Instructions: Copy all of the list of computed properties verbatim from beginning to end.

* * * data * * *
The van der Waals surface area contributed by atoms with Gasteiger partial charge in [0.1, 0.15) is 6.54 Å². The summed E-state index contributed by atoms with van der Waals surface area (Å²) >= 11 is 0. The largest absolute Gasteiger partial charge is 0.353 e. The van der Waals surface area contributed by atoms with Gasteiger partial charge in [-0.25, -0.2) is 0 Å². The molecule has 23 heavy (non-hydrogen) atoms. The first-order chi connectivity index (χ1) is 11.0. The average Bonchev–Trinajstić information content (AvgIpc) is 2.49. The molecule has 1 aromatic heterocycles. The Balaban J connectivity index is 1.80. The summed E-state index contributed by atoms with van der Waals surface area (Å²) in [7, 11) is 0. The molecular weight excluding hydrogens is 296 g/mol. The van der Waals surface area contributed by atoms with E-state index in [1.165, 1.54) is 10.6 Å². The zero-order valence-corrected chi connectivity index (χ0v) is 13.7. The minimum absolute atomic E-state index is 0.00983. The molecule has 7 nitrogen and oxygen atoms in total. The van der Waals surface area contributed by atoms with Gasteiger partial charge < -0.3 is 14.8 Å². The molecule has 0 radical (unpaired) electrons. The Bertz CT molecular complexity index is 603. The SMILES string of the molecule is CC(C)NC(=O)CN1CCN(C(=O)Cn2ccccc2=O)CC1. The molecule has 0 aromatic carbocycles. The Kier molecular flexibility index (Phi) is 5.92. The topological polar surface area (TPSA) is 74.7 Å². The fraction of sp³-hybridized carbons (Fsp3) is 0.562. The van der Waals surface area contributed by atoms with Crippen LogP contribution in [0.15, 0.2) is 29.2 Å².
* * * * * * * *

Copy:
The van der Waals surface area contributed by atoms with Gasteiger partial charge in [0.1, 0.15) is 6.54 Å². The summed E-state index contributed by atoms with van der Waals surface area (Å²) >= 11 is 0. The largest absolute Gasteiger partial charge is 0.353 e. The van der Waals surface area contributed by atoms with Gasteiger partial charge in [-0.25, -0.2) is 0 Å². The molecule has 23 heavy (non-hydrogen) atoms. The first-order chi connectivity index (χ1) is 11.0. The average Bonchev–Trinajstić information content (AvgIpc) is 2.49. The molecule has 1 aromatic heterocycles. The Balaban J connectivity index is 1.80. The summed E-state index contributed by atoms with van der Waals surface area (Å²) in [7, 11) is 0. The molecular weight excluding hydrogens is 296 g/mol. The van der Waals surface area contributed by atoms with E-state index in [1.165, 1.54) is 10.6 Å². The zero-order valence-corrected chi connectivity index (χ0v) is 13.7. The minimum absolute atomic E-state index is 0.00983. The molecule has 7 nitrogen and oxygen atoms in total. The van der Waals surface area contributed by atoms with Gasteiger partial charge < -0.3 is 14.8 Å². The molecule has 0 radical (unpaired) electrons. The Bertz CT molecular complexity index is 603. The SMILES string of the molecule is CC(C)NC(=O)CN1CCN(C(=O)Cn2ccccc2=O)CC1. The molecule has 0 aromatic carbocycles. The Kier molecular flexibility index (Phi) is 5.92. The topological polar surface area (TPSA) is 74.7 Å². The fraction of sp³-hybridized carbons (Fsp3) is 0.562. The van der Waals surface area contributed by atoms with Crippen LogP contribution in [0.15, 0.2) is 29.2 Å².